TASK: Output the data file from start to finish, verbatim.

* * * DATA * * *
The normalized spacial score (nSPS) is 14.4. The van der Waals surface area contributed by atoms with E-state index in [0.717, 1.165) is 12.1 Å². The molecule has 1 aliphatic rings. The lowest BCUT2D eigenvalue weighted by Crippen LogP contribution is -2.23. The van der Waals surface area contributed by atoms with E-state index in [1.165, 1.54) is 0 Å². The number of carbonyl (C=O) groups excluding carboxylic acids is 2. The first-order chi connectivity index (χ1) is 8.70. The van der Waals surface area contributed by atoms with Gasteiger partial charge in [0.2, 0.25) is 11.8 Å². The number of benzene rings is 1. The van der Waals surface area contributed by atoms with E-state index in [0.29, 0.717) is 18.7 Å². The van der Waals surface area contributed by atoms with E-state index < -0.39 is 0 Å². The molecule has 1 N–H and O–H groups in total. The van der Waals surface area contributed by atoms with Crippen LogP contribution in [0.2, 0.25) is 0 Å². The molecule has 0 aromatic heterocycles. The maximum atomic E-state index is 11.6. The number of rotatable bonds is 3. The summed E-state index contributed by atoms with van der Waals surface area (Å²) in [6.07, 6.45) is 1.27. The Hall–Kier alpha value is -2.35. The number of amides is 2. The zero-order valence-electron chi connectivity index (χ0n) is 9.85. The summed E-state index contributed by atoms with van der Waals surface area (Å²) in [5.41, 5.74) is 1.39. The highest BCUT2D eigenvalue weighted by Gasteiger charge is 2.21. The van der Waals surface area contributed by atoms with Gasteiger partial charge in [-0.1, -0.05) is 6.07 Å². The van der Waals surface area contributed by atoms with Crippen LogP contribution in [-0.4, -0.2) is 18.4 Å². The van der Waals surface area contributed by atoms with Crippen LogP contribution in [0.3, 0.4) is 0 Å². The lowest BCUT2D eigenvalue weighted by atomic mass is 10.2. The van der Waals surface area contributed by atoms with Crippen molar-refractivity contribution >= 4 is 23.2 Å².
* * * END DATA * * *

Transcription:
The normalized spacial score (nSPS) is 14.4. The van der Waals surface area contributed by atoms with E-state index in [0.717, 1.165) is 12.1 Å². The molecule has 1 aliphatic rings. The lowest BCUT2D eigenvalue weighted by Crippen LogP contribution is -2.23. The van der Waals surface area contributed by atoms with E-state index in [1.165, 1.54) is 0 Å². The number of carbonyl (C=O) groups excluding carboxylic acids is 2. The first-order chi connectivity index (χ1) is 8.70. The van der Waals surface area contributed by atoms with Gasteiger partial charge in [0.2, 0.25) is 11.8 Å². The number of benzene rings is 1. The van der Waals surface area contributed by atoms with E-state index in [0.29, 0.717) is 18.7 Å². The van der Waals surface area contributed by atoms with E-state index < -0.39 is 0 Å². The molecule has 1 N–H and O–H groups in total. The van der Waals surface area contributed by atoms with Crippen LogP contribution in [0.2, 0.25) is 0 Å². The molecule has 0 aromatic heterocycles. The maximum atomic E-state index is 11.6. The number of rotatable bonds is 3. The summed E-state index contributed by atoms with van der Waals surface area (Å²) in [6.07, 6.45) is 1.27. The Hall–Kier alpha value is -2.35. The number of amides is 2. The zero-order valence-electron chi connectivity index (χ0n) is 9.85. The summed E-state index contributed by atoms with van der Waals surface area (Å²) in [5.41, 5.74) is 1.39. The highest BCUT2D eigenvalue weighted by Gasteiger charge is 2.21. The van der Waals surface area contributed by atoms with Gasteiger partial charge in [-0.1, -0.05) is 6.07 Å². The van der Waals surface area contributed by atoms with Crippen LogP contribution in [-0.4, -0.2) is 18.4 Å². The van der Waals surface area contributed by atoms with Crippen LogP contribution in [0.3, 0.4) is 0 Å². The lowest BCUT2D eigenvalue weighted by atomic mass is 10.2. The van der Waals surface area contributed by atoms with Crippen molar-refractivity contribution >= 4 is 23.2 Å².